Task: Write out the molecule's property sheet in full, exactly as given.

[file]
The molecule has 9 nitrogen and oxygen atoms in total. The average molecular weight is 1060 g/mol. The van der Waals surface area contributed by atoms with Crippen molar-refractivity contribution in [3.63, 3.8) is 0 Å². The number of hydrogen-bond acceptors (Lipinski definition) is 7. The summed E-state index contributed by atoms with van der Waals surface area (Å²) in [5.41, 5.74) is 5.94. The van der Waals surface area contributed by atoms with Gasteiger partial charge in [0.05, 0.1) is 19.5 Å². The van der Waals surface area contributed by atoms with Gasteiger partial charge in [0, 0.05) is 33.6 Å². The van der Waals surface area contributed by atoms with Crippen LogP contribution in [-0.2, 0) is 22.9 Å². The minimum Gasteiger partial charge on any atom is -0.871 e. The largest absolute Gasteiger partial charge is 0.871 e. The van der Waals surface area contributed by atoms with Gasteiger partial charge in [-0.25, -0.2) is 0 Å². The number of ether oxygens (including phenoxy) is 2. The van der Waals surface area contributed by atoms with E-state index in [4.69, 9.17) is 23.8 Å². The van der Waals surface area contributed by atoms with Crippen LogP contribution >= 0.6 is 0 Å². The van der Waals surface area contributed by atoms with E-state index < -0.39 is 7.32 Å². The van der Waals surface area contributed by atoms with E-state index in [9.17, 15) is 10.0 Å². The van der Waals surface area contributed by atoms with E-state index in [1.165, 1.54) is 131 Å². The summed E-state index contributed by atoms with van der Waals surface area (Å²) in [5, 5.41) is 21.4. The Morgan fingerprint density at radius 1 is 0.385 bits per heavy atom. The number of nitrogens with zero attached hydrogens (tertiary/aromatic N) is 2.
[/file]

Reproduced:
The molecule has 9 nitrogen and oxygen atoms in total. The average molecular weight is 1060 g/mol. The van der Waals surface area contributed by atoms with Crippen molar-refractivity contribution in [3.63, 3.8) is 0 Å². The number of hydrogen-bond acceptors (Lipinski definition) is 7. The summed E-state index contributed by atoms with van der Waals surface area (Å²) in [5.41, 5.74) is 5.94. The van der Waals surface area contributed by atoms with Gasteiger partial charge in [0.05, 0.1) is 19.5 Å². The van der Waals surface area contributed by atoms with Gasteiger partial charge in [0, 0.05) is 33.6 Å². The van der Waals surface area contributed by atoms with Crippen LogP contribution in [-0.2, 0) is 22.9 Å². The minimum Gasteiger partial charge on any atom is -0.871 e. The largest absolute Gasteiger partial charge is 0.871 e. The van der Waals surface area contributed by atoms with Gasteiger partial charge in [-0.25, -0.2) is 0 Å². The number of ether oxygens (including phenoxy) is 2. The van der Waals surface area contributed by atoms with E-state index in [4.69, 9.17) is 23.8 Å². The van der Waals surface area contributed by atoms with Crippen LogP contribution >= 0.6 is 0 Å². The van der Waals surface area contributed by atoms with E-state index < -0.39 is 7.32 Å². The van der Waals surface area contributed by atoms with E-state index in [9.17, 15) is 10.0 Å². The van der Waals surface area contributed by atoms with E-state index in [1.165, 1.54) is 131 Å². The summed E-state index contributed by atoms with van der Waals surface area (Å²) in [5, 5.41) is 21.4. The Morgan fingerprint density at radius 1 is 0.385 bits per heavy atom. The number of nitrogens with zero attached hydrogens (tertiary/aromatic N) is 2.